Sofia

On November 5th 2003 it will be two years since we lost our little Sofia to pneumococal meningitis, she was 14 months old.

It all started the week before on the Monday. My husband had picked her up from playgroup as he always did after lunch and her carer commented to him that it seemed to hurt her when she swallowed her food and that maybe she was going down with something. He took her straight to our private doctor who was also our personal friend, who said that her back teeth were coming through but that there was nothing else wrong with her and to give her ibuprofen every eight hours. She was fine the next day although we kept her at home and on the Wednesday she went back to kindergarten and although to me she wasn´t 100% she was not ill.

That night Sofía slept badly and the following day was a bank holiday so I did not have to go to work and she was really whining and whimpering so I took her again to our doctor. He again said that there was nothing wrong with her and that her teeth were bothering her. On the Friday she went of to kindergarten and I to work and when my husband picked her up at lunchtime she had a slight fever so we gave her some paracetamol.

At about nine o´clock she had a temperature of 39 so I phoned our doctor and he told me to alternate the paracetamol with the ibuprofen and to bathe her in tepid water to control the temperature. I was up with her most of the night just keeping her cool and at eight the next morning I was at the doctors. By now she had no fever and he again said that it was her teeth and for me to stop worrying that children of this age often get high temperatures when there back teeth are coming through and it was always worse in the evenings when the temperature could rise.

That day she seemed much better, no fever and running around as normal and went to bed as usual. After having been in bed she woke up and was sick. Now the sickness didn´t worry me because Sofía had suffered from reflux as from birth and was often sick. She went back to sleep with a very slight fever but nothing to worry about, but she kept waking up. I put her in my bed with me. My husband was annoyed with me as he said I was being hysterical, as I wanted to take her to the doctors again.

Sofía slept in our bed although she kept making horrible retching sounds like nothing I have ever heard and first thing on Sunday morning I noticed that she wasn´t focussing properly so I went to our doctors house with her without telling my husband where I was going. The doctor was still in bed but his wife let me in and looked at her and said I was right she wasn´t focussing properly so she called her husband who very reluctantly looked her over (didn´t check her neck) and said she was dehydrated and smelling of ammonia. He gave me a prescription for some suppositories for the ammonia and told me to give her a teaspoon of sugared water every five minutes. I began the treatment and we both just lay together on the sofa and Sofia just wanted to sleep. By lunchtime I could see no change Sofia just wanted to sleep, so I phoned my husband and told him I wanted to take Sofía to the hospital to do a blood test because I didn´t believe it was just her teeth. My husband realized I was very worried and came straight home. We passed by our doctor´s house again to tell him what we were doing and he and his wife both said it was unnecessary that she was just tired.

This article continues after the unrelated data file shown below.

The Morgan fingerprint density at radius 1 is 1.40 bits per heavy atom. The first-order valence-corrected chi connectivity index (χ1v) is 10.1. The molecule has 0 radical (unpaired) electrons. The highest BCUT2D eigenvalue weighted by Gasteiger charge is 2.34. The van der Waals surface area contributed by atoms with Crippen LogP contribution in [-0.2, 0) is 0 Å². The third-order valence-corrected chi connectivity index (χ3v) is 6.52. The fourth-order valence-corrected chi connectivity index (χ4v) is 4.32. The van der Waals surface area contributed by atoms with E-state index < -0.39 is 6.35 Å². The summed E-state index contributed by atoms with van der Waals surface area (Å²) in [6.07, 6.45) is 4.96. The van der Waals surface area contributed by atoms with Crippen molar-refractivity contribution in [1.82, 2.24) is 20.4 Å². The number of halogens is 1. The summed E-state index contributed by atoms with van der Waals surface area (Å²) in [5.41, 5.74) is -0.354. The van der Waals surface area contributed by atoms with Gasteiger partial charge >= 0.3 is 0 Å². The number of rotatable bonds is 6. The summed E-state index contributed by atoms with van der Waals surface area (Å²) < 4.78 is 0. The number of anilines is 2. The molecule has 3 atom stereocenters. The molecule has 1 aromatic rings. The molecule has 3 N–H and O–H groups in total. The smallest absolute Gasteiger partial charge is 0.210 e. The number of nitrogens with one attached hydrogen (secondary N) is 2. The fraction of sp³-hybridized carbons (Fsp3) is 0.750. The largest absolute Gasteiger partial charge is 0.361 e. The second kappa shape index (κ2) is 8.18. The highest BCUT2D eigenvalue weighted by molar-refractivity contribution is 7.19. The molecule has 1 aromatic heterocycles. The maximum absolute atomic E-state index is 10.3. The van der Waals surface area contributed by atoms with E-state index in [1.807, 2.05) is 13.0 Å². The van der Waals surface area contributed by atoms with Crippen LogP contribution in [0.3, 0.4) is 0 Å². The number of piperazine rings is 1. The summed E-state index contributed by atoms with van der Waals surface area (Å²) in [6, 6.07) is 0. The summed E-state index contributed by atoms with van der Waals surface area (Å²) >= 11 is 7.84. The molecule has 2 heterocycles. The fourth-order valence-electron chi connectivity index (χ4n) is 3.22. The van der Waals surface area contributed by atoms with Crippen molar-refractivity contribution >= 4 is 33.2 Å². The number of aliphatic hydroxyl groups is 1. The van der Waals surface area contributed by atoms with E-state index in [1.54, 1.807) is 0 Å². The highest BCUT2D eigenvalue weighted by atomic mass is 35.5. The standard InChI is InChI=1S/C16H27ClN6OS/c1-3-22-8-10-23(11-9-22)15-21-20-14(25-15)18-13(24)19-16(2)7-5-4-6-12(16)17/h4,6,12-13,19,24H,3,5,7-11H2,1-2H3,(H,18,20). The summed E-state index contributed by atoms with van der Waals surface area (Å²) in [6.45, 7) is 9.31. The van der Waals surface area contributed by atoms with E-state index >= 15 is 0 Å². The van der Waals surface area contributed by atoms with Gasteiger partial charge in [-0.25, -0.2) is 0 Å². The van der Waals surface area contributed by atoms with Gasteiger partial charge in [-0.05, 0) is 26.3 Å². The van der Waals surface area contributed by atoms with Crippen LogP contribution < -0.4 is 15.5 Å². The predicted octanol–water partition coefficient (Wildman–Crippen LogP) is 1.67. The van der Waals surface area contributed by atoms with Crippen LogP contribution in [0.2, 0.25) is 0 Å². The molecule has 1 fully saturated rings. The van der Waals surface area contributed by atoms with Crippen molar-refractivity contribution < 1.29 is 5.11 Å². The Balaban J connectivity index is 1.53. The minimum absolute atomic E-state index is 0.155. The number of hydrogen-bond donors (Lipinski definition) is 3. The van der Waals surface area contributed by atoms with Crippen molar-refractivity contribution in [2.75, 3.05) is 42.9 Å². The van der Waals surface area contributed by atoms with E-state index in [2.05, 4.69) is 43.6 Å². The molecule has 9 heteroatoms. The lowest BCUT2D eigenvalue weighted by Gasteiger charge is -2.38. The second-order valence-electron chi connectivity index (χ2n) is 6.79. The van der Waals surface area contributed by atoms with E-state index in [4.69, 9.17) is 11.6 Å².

On the way to the hospital I didn´t put Sofia in her car seat, I held her all the way and I am so glad I did.

Emergency was very quiet so we went straight in and the doctor who I also knew personally said straight away that he thought she had Meningitis but I said she had been vaccinated against it. The paediatrician came in and also agreed that it could be meningitis and the were going to do the spinal tap test.

Of course I think like any normal parent I didn´t know much about meningitis just that it was very serious, and I couldn´t understand why they thought it when she had been vaccinated against it. As it turned out Sofía had been vaccinated against meningococal meningitis and she had contracted pneumococal.

Sofia was given penicillin via drip in both arms and they told us that she would be fine, as we had caught it in time, as she was still conscious when she came in.